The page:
Have you ever been in the scenario where you've picked a new color and been frustrated that there's no undo feature for color changes.    "There's the history" palette, you might say, but then you try a new color.  If  that's not right you try again etc trying to narrow in.


  Well, Dynamic Swatches - Previous  has become one of my "would hate to be without it" tools.


   The difference with normal history is DS-History samples a range automatically between your current and last color.  Then, when you pick a color too far off, it's easy to choose one just a smidge closer to your previous color etc.


When I first programmed it, I came across an unexpected benefit.   To generate a fast and super clean range between two colors, just pick both and lock the swatch.  It may not sound like much, but I've grown suprisingly dependant on it.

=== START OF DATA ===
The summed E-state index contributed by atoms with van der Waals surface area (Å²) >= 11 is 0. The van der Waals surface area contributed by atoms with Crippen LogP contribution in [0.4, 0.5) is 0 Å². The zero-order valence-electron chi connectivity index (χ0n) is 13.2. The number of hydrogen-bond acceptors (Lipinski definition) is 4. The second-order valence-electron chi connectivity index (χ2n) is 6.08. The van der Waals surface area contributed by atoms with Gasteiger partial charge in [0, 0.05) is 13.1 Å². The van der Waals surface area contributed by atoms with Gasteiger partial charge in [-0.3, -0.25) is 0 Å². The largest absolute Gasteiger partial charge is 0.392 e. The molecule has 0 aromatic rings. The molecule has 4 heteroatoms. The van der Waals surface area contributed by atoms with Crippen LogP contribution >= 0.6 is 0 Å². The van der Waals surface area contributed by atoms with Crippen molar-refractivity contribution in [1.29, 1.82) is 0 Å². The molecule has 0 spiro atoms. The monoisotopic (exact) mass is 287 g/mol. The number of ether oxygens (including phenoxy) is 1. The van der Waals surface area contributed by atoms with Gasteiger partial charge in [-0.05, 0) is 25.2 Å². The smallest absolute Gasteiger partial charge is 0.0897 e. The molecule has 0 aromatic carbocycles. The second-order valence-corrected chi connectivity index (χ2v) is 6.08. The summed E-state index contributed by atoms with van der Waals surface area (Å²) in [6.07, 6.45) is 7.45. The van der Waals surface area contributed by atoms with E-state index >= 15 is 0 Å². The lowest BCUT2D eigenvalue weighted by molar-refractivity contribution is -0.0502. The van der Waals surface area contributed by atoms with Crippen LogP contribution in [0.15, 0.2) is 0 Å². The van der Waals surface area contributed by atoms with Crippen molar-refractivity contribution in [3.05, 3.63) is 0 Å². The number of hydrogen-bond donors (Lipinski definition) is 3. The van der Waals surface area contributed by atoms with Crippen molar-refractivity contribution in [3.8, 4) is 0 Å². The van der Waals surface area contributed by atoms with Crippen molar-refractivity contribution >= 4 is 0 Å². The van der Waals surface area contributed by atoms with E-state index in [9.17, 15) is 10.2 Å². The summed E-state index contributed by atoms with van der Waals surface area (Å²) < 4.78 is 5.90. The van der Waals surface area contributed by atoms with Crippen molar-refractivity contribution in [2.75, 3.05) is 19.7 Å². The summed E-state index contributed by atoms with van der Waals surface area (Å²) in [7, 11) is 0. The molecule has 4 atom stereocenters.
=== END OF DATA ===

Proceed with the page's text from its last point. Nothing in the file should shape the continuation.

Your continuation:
Dynamic Swatches - History

History is essentially the same as the native panel in Photoshop.  It's just present in the series to keep continuity if you wish to keep all the Dynamic Swatches together.


Plus I think it looks pretty.


Dynamic Swatches - Temperature

"Just make it a little more blue".     Well hopefully that says it all.


       Choosing a warmer or colder tone isn't that simple. Especially, for example, when working with skin tones.  DS-Temperature calculates the warmth or coldness in LAB space and offers a gradient of tones based exactly on the color you currently have.  Green can be both a warm and cold color,  but DS-Temperature will always provide the correct tones in return.


Dynamic Swatches - Brightness

 A color swatch of brightness values is pretty self explanatory.


At first glance at least.


     Just adjusting with more black or white only leads to dull imagery at the end of the day.  DS-Brightness calculates the range while retaining full relative chroma.  Give it a try!


Dynamic Swatches - RHChroma

  RHChroma is a darling of mine.. I'd been experimenting for a long time with algorithms to try and achieve programatic scales that are visually appealing ranges depending on the Hue/Chromacity value of any given color.